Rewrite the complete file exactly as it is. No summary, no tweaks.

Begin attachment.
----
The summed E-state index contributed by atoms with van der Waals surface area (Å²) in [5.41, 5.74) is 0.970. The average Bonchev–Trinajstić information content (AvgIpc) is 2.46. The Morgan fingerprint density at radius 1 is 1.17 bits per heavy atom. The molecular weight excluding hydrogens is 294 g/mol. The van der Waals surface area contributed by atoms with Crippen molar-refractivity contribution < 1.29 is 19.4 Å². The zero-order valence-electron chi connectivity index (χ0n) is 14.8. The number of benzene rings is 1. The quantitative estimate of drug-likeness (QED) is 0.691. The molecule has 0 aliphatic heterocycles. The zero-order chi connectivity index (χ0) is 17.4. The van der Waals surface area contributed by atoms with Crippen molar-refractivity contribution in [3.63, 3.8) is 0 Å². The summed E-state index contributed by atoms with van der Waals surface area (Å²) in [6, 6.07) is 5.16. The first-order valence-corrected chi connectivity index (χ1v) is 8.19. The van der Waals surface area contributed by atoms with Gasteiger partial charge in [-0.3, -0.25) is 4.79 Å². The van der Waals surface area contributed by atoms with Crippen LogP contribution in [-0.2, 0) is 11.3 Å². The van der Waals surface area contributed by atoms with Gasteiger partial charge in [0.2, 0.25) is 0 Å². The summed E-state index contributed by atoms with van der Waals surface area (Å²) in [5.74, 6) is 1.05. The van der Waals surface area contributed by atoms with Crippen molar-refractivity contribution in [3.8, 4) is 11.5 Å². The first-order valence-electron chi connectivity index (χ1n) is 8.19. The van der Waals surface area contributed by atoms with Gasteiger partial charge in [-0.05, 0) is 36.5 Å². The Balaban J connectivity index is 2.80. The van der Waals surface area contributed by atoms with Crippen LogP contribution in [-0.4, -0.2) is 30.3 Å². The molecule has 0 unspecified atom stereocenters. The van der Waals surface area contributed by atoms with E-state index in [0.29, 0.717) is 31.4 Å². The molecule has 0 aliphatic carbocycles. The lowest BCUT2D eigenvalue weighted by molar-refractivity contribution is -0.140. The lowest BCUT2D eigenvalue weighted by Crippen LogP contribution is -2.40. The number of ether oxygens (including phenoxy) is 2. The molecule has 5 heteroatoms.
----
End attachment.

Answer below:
The summed E-state index contributed by atoms with van der Waals surface area (Å²) in [5.41, 5.74) is 0.970. The average Bonchev–Trinajstić information content (AvgIpc) is 2.46. The Morgan fingerprint density at radius 1 is 1.17 bits per heavy atom. The molecular weight excluding hydrogens is 294 g/mol. The van der Waals surface area contributed by atoms with Crippen molar-refractivity contribution < 1.29 is 19.4 Å². The zero-order valence-electron chi connectivity index (χ0n) is 14.8. The number of benzene rings is 1. The quantitative estimate of drug-likeness (QED) is 0.691. The molecule has 0 aliphatic heterocycles. The zero-order chi connectivity index (χ0) is 17.4. The van der Waals surface area contributed by atoms with Crippen molar-refractivity contribution in [3.63, 3.8) is 0 Å². The summed E-state index contributed by atoms with van der Waals surface area (Å²) in [6, 6.07) is 5.16. The first-order valence-corrected chi connectivity index (χ1v) is 8.19. The van der Waals surface area contributed by atoms with Gasteiger partial charge in [-0.3, -0.25) is 4.79 Å². The van der Waals surface area contributed by atoms with Crippen LogP contribution in [-0.2, 0) is 11.3 Å². The van der Waals surface area contributed by atoms with Gasteiger partial charge in [0.2, 0.25) is 0 Å². The summed E-state index contributed by atoms with van der Waals surface area (Å²) in [5.74, 6) is 1.05. The van der Waals surface area contributed by atoms with Crippen molar-refractivity contribution in [3.8, 4) is 11.5 Å². The first-order valence-electron chi connectivity index (χ1n) is 8.19. The van der Waals surface area contributed by atoms with Gasteiger partial charge in [-0.05, 0) is 36.5 Å². The Balaban J connectivity index is 2.80. The van der Waals surface area contributed by atoms with Crippen LogP contribution in [-0.4, -0.2) is 30.3 Å². The molecule has 0 unspecified atom stereocenters. The van der Waals surface area contributed by atoms with E-state index in [0.29, 0.717) is 31.4 Å². The molecule has 0 aliphatic carbocycles. The lowest BCUT2D eigenvalue weighted by molar-refractivity contribution is -0.140. The lowest BCUT2D eigenvalue weighted by Crippen LogP contribution is -2.40. The number of ether oxygens (including phenoxy) is 2. The molecule has 5 heteroatoms.